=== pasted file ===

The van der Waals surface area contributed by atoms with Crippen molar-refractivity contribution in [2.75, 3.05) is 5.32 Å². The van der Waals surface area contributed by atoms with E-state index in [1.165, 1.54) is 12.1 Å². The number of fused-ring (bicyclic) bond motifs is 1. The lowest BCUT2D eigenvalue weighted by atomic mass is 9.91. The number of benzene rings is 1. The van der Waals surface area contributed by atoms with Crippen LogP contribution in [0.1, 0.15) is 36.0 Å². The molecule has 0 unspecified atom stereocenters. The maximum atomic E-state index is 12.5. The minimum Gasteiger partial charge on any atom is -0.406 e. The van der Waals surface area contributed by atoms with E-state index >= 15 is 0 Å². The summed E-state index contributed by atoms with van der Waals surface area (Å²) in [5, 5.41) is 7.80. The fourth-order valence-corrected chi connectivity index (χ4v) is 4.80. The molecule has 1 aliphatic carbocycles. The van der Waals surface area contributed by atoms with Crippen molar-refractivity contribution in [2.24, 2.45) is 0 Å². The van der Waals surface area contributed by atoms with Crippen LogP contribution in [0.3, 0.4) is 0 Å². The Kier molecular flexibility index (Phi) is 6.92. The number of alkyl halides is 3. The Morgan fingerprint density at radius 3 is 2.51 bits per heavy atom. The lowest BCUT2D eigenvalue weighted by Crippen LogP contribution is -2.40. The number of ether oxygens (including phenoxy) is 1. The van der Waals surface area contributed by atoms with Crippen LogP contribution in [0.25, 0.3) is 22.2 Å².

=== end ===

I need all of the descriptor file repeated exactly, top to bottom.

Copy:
The van der Waals surface area contributed by atoms with Crippen molar-refractivity contribution in [2.75, 3.05) is 5.32 Å². The van der Waals surface area contributed by atoms with E-state index in [1.165, 1.54) is 12.1 Å². The number of fused-ring (bicyclic) bond motifs is 1. The lowest BCUT2D eigenvalue weighted by atomic mass is 9.91. The number of benzene rings is 1. The van der Waals surface area contributed by atoms with Crippen LogP contribution in [0.1, 0.15) is 36.0 Å². The molecule has 0 unspecified atom stereocenters. The maximum atomic E-state index is 12.5. The minimum Gasteiger partial charge on any atom is -0.406 e. The van der Waals surface area contributed by atoms with E-state index >= 15 is 0 Å². The summed E-state index contributed by atoms with van der Waals surface area (Å²) in [5, 5.41) is 7.80. The fourth-order valence-corrected chi connectivity index (χ4v) is 4.80. The molecule has 1 aliphatic carbocycles. The van der Waals surface area contributed by atoms with Crippen molar-refractivity contribution in [2.24, 2.45) is 0 Å². The van der Waals surface area contributed by atoms with Crippen LogP contribution in [0.3, 0.4) is 0 Å². The Kier molecular flexibility index (Phi) is 6.92. The number of alkyl halides is 3. The Morgan fingerprint density at radius 3 is 2.51 bits per heavy atom. The lowest BCUT2D eigenvalue weighted by Crippen LogP contribution is -2.40. The number of ether oxygens (including phenoxy) is 1. The van der Waals surface area contributed by atoms with Crippen LogP contribution in [0.25, 0.3) is 22.2 Å².